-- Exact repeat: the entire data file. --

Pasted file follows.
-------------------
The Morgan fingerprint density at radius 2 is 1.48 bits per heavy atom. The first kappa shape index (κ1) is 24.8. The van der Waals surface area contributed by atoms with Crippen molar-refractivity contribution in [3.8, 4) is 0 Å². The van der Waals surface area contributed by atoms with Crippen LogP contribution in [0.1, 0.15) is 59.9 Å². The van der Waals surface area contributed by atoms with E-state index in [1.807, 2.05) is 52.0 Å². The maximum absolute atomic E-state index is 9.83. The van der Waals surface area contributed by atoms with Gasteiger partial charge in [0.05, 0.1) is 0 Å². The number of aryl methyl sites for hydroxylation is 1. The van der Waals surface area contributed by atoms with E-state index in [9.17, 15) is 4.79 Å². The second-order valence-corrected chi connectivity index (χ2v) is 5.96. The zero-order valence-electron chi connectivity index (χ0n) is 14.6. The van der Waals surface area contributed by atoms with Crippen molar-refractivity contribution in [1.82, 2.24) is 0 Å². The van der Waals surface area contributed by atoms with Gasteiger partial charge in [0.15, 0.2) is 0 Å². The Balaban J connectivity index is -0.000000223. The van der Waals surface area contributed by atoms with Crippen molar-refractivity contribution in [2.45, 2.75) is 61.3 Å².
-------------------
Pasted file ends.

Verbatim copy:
The Morgan fingerprint density at radius 2 is 1.48 bits per heavy atom. The first kappa shape index (κ1) is 24.8. The van der Waals surface area contributed by atoms with Crippen molar-refractivity contribution in [3.8, 4) is 0 Å². The van der Waals surface area contributed by atoms with Crippen LogP contribution in [0.1, 0.15) is 59.9 Å². The van der Waals surface area contributed by atoms with E-state index in [1.807, 2.05) is 52.0 Å². The maximum absolute atomic E-state index is 9.83. The van der Waals surface area contributed by atoms with Gasteiger partial charge in [0.05, 0.1) is 0 Å². The number of aryl methyl sites for hydroxylation is 1. The van der Waals surface area contributed by atoms with E-state index in [9.17, 15) is 4.79 Å². The second-order valence-corrected chi connectivity index (χ2v) is 5.96. The zero-order valence-electron chi connectivity index (χ0n) is 14.6. The van der Waals surface area contributed by atoms with Crippen molar-refractivity contribution in [1.82, 2.24) is 0 Å². The van der Waals surface area contributed by atoms with Gasteiger partial charge in [0.15, 0.2) is 0 Å². The Balaban J connectivity index is -0.000000223. The van der Waals surface area contributed by atoms with Crippen molar-refractivity contribution in [2.45, 2.75) is 61.3 Å².